Long term Facebook (NASDAQ:FB) shareholders experience the stability of a good money generator as the stock is up 175% in five years. There are some strong value generators for Facebook, and we will make an overview of the fundamental factors that can drive future stock growth.
This will help us determine if the long term shareholder return has matched the performance of the underlying business.
Value Driver: EPS
During five years of share price growth, Facebook achieved compound earnings per share (EPS) growth of 43% per year.
The EPS growth is more impressive than the yearly share price gain of 22% over the same period. So it seems the market isn't so enthusiastic about the stock these days - which may potentially mean that the stock in undervalued and the market may be overestimating some emotionally negative events, that will have some effect in the long run, but are not at par with the value being generated in the company.
Analysts also expect EPS growth rates to continue, which solidifies Facebook's value for shareholders. The forecasted annual earnings growth is 14%.
The graphic below depicts how EPS has changed over time (unveil the exact values by clicking on the image).
We know that Facebook has improved its bottom line lately, but is it going to grow revenue? You could check out this free report showing analyst revenue forecasts.
Value Driver: Margins
Companies with high margins represent both value for investors and a target for competition.
That is why these margins need to rely on high barriers to entry including: technological know how, systems in place, patents, large networking benefits, etc. Facebook already has a vast user ecosystem and has interconnected multiple communication platforms. The company has also massive infrastructure that make the systems able to function at scale.
As a main paid service, the Facebook algorithm aggregates and optimally disperses advertising information to small and large advertisers at a cost-effective rate - This has taken significant market share from traditional advertisers such as Comcast (NASDAQ:CMCS.A) and the affordable advertising on a vast network is partly responsible for the large profit margins we see below.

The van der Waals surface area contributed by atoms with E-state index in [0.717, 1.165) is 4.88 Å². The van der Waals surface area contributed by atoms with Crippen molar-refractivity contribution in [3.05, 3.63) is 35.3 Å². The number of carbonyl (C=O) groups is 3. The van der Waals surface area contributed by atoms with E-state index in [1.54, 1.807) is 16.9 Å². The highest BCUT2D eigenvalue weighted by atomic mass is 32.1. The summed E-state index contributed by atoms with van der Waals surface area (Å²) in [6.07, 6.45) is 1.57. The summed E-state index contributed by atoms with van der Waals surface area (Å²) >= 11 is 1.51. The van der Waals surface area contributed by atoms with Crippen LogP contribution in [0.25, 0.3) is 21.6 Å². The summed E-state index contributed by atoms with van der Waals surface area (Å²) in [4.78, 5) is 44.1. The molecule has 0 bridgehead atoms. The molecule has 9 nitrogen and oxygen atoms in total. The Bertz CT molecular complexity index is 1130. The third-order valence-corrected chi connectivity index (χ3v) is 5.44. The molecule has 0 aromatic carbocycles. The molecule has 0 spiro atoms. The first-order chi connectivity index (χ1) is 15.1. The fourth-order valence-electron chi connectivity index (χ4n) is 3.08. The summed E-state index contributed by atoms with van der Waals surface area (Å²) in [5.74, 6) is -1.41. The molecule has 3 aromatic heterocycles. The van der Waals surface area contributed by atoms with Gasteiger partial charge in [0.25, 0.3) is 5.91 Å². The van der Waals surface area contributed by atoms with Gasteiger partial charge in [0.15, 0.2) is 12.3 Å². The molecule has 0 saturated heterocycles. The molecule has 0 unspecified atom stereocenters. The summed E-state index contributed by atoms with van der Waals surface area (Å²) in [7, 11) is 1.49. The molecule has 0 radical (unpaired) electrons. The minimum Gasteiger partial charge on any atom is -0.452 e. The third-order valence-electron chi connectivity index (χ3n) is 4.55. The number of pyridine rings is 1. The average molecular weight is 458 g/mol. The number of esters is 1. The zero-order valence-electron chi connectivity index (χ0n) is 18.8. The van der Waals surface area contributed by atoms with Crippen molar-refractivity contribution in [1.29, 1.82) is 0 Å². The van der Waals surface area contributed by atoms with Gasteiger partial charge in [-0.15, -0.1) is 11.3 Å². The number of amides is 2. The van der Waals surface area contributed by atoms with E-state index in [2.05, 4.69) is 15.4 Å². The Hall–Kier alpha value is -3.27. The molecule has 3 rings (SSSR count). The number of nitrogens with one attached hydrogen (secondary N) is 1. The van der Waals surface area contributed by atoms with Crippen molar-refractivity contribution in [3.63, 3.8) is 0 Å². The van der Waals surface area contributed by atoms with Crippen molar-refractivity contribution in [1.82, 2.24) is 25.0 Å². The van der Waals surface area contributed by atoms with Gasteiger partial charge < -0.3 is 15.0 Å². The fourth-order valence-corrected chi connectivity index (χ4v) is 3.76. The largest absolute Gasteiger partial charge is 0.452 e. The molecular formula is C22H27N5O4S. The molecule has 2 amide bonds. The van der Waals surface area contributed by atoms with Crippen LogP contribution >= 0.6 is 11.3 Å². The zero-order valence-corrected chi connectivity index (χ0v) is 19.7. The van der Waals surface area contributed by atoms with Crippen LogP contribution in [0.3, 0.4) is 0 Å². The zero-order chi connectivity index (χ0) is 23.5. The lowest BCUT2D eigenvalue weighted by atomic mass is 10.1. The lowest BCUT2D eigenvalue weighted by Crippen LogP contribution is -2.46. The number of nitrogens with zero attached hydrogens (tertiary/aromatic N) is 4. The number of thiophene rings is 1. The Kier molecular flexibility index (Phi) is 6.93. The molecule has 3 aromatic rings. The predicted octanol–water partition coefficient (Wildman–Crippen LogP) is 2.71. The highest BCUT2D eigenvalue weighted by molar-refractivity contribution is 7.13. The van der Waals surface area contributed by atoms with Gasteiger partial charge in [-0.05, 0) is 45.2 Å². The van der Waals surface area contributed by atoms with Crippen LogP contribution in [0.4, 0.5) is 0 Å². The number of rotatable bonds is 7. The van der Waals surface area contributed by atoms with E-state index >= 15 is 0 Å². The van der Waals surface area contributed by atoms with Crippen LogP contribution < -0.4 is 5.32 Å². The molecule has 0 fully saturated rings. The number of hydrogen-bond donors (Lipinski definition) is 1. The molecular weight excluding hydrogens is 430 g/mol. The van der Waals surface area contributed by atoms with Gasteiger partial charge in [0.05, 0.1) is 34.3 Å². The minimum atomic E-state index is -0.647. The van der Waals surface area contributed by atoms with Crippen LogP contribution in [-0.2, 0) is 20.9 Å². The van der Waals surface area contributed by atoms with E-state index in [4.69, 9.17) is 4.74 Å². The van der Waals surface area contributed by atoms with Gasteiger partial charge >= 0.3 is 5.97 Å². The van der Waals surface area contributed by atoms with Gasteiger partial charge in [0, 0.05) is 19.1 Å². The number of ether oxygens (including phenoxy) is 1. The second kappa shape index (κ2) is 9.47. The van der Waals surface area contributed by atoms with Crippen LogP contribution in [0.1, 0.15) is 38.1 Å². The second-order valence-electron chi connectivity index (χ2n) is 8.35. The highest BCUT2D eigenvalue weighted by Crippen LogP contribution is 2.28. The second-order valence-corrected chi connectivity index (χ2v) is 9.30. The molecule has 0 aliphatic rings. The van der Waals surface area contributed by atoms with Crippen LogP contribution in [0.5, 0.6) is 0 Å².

Facebook has the kind of margins that can be considered desirable and defensive. Their EBIT margin is 42.5% and grew by 15% from 1 year ago - the positive margin growth makes Facebook's profits desirable.
The EBIT margins have varied between around 30% in 2015 and 50% in 2018, and the fact that they are nowhere near negative, gives them a defensive moat for investors.
Facebook's return for the year was broadly in line with the market average, at 38%. That gain looks pretty satisfying, and it is even better than the five-year return of 22% per year. It is possible that management foresight will bring growth well into the future, even if the share price slows down.
The company has some strong fundamentals, including defensive margins and growing EPS. For long term investors, this gives comfort and stability to a portfolio.
If you would prefer to check out another company -- one with potentially superior financials -- then do not miss this free list of companies that have proven they can grow earnings.
Please note, the market returns quoted in this article reflect the market weighted average returns of stocks that currently trade on US exchanges.
Simply Wall St analyst Goran Damchevski and Simply Wall St have no position in any of the companies mentioned. This article is general in nature. It does not constitute a recommendation to buy or sell any stock and does not take account of your objectives, or your financial situation. We aim to bring you long-term focused analysis driven by fundamental data. Note that our analysis may not factor in the latest price-sensitive company announcements or qualitative material.